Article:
Dan Hust | Democrat
A GROUP OF neighbors are actively opposing the new county jail site along Old Route 17 in Monticello. From the left are Tom Manza, Stephen Pavlak, Holly Foschino, Barbara Pavlak and Steve and Barbara’s son, Mark. Behind them is the proposed location of the jail, near Route 17’s Exit 104.
new jail site
By Dan Hust
MONTICELLO The argument over whether the proposed site of the new Sullivan County Jail is just right or just wrong has finally arrived at the Government Center.
At least with the neighbors.
Two weeks ago, a group of Old Route 17/County Route 174 residents gathered for a private meeting with several legislators and County Manager David Fanslau.
The citizens all live within a mile of what’s known by county planners as the Mapes-Pittaluga site, a 50-acre field just off Route 17’s Exit 104 that is now in negotiations to be purchased by the county for a state-mandated replacement to the century-old jail on Bushnell Avenue in Monticello.
The residents told county officials that they felt deliberately shut out of the process, kept in the dark so as not to cause controversy.
They spoke of their worries about decreased property values, increased traffic and the dangers posed from escaped prisoners. And they asked the county to find another site.
But apparently, all they’re going to get is an apology for not better informing them, along with a promise to keep their quality of life in mind when building and operating the new jail right next door.
“Unfortunately, no one’s going to be happy,” observed Legislator Jodi Goodman.
That includes people like Tom Manza, Barbara Pavlak and Holly Foschino.
“We all live in proximity of the proposed site,” said Manza, who’s become the group’s unofficial spokesman. “We got together and decided to start a petition.”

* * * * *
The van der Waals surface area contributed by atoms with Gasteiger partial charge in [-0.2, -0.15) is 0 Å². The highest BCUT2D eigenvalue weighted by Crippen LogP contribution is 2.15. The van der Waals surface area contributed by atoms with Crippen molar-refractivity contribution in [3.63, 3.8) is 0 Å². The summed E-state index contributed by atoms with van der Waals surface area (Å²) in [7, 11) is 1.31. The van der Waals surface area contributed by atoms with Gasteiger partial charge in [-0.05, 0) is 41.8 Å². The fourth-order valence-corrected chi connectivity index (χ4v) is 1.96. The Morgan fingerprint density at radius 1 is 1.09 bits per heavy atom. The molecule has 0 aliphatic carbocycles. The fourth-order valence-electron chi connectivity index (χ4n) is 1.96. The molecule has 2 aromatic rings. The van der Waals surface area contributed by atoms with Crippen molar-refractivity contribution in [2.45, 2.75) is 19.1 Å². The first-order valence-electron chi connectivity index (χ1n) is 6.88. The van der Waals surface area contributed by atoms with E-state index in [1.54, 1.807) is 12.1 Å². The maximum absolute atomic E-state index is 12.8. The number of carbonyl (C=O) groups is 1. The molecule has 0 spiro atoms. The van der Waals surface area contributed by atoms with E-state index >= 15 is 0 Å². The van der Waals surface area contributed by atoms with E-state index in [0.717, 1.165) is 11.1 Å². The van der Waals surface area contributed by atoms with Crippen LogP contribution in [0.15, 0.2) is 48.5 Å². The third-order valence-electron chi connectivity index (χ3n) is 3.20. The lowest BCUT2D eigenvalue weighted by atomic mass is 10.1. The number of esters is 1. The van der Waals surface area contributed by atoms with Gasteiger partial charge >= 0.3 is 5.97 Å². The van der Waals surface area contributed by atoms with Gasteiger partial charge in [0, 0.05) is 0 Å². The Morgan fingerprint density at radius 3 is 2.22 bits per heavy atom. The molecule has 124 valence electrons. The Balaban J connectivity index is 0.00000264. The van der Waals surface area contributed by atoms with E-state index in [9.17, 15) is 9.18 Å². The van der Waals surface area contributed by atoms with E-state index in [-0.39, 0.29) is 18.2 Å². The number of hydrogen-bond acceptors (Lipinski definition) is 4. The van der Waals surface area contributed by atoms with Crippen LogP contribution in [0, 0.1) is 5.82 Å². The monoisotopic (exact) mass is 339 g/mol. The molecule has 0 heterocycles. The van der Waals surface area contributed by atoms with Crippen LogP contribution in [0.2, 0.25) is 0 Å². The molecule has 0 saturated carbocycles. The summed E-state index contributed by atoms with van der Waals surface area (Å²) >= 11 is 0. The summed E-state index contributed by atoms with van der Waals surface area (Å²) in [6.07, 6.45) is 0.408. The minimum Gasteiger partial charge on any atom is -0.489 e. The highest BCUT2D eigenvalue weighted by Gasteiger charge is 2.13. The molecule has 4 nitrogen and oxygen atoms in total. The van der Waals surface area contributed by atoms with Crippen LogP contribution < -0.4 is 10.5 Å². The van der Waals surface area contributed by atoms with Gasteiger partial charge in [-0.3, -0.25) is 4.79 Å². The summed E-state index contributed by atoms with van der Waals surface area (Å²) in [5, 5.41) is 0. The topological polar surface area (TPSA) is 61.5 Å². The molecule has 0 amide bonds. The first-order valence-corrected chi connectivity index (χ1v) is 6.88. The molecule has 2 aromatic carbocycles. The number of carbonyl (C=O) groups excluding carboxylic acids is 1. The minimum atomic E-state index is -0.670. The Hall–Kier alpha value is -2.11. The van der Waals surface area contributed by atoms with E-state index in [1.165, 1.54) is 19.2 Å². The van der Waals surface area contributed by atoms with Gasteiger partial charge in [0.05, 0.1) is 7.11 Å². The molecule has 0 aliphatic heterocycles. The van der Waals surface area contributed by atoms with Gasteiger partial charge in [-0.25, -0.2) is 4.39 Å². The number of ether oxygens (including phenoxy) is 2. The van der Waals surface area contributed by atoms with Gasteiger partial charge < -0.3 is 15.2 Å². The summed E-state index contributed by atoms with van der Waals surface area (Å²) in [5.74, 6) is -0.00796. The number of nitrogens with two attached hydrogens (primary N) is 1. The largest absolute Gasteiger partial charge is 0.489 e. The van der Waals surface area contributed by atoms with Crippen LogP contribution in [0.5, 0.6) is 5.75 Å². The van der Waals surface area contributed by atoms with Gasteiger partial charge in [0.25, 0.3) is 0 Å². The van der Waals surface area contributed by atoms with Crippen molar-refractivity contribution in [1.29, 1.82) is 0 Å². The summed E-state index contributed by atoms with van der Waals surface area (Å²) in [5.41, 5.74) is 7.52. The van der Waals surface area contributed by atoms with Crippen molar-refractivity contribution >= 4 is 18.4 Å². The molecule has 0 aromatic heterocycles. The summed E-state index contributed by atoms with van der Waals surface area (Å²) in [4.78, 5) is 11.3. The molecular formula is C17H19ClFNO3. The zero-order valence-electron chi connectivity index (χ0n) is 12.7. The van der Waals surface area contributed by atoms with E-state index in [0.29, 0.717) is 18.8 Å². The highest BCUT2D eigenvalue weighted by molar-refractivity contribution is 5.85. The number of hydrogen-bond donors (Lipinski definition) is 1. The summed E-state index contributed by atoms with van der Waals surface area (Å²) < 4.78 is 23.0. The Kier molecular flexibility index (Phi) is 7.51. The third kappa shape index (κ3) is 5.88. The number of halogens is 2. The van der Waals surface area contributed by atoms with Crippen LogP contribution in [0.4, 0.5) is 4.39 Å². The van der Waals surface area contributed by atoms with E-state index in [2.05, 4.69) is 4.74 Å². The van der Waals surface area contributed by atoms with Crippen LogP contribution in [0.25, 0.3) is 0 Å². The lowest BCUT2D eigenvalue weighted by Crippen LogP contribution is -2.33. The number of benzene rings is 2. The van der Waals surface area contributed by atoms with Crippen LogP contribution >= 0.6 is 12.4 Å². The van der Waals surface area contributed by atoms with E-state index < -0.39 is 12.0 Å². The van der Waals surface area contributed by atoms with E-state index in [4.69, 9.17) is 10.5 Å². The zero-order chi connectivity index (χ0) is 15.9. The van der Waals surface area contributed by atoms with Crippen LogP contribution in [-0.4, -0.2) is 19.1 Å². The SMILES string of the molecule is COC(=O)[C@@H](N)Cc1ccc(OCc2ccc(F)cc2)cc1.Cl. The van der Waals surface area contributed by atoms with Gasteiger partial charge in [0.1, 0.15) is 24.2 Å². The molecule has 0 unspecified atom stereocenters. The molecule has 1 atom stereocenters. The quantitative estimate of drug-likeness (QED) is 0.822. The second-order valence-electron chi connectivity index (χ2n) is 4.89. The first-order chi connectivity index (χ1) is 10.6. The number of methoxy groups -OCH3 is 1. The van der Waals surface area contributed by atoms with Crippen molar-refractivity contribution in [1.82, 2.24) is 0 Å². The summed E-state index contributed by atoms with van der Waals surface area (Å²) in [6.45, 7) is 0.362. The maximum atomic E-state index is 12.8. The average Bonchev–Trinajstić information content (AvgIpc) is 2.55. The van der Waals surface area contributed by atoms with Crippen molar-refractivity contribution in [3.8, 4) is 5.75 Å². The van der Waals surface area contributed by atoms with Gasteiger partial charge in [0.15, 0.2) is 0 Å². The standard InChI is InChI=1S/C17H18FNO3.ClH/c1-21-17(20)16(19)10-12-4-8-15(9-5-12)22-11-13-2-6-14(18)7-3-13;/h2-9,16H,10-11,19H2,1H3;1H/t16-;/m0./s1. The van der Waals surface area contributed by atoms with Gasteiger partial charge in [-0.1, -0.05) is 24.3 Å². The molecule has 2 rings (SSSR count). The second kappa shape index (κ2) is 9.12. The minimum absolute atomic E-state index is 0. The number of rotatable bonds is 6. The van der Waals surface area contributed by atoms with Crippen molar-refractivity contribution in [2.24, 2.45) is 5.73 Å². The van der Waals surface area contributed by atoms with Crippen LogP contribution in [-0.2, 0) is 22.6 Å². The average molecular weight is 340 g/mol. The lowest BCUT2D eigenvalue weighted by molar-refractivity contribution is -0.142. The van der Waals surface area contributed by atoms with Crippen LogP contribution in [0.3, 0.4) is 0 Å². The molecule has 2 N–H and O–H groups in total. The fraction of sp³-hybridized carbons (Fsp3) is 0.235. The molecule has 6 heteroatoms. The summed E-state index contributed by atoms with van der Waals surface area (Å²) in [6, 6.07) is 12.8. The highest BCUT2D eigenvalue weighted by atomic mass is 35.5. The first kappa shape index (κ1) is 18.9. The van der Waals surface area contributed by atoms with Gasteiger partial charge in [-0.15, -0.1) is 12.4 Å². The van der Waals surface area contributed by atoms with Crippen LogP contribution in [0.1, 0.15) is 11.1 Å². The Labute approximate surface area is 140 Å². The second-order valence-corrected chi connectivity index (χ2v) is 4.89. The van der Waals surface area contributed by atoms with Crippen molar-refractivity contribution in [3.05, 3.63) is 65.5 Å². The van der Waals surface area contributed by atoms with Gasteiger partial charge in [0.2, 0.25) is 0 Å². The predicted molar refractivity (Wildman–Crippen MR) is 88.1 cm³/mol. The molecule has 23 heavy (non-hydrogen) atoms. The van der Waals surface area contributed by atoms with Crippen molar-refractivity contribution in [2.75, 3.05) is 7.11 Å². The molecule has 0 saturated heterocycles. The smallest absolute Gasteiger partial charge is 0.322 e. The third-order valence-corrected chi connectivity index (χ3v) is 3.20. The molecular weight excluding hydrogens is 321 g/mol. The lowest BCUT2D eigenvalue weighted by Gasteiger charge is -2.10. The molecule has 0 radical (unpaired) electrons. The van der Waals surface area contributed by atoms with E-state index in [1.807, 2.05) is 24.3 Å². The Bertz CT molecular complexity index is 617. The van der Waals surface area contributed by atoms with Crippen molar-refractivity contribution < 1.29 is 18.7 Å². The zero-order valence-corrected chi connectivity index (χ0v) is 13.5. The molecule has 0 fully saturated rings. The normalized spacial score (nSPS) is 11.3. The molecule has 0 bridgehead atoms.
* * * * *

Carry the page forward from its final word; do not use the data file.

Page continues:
Bearing 266 signatures, the petition was handed in at the end of July and garnered the meeting with the county. (A prior petition with about 80 signatures had been submitted in March, but residents heard nothing back.)
Many of the signatures are from people living miles away from the proposed jail site, but Manza indicated it’s about the notion that anyone facing such a project in their back yard would want to be personally notified ahead of time.
That never happened because it was never legally required, according to county officials.
As a result, however, “we didn’t feel part of the public process and felt slighted,” said Manza.
There were at least two public meetings on the jail in the last year, not counting legislative committee meetings that are open to the public, but up until this past winter, many of the neighbors thought the jail was on the next road over to the east, thanks to another paper’s inaccurate news report.
Many other neighbors, said Manza like those in Delano Village, a community of about 100 mobile homes didn’t read or listen to local media reports or missed the required legal notices published in the back pages of the papers.
Most legislators appeared sympathetic to the concerns over notification, but to a person, they don’t plan on advocating for a new site.
“It could have been handled better,” acknowledged Legislator Leni Binder, “but I’m not sure it would have changed anything.”
On Friday, find out what each legislator, the county manager, sheriff and neighbors have to say about the site and its selection.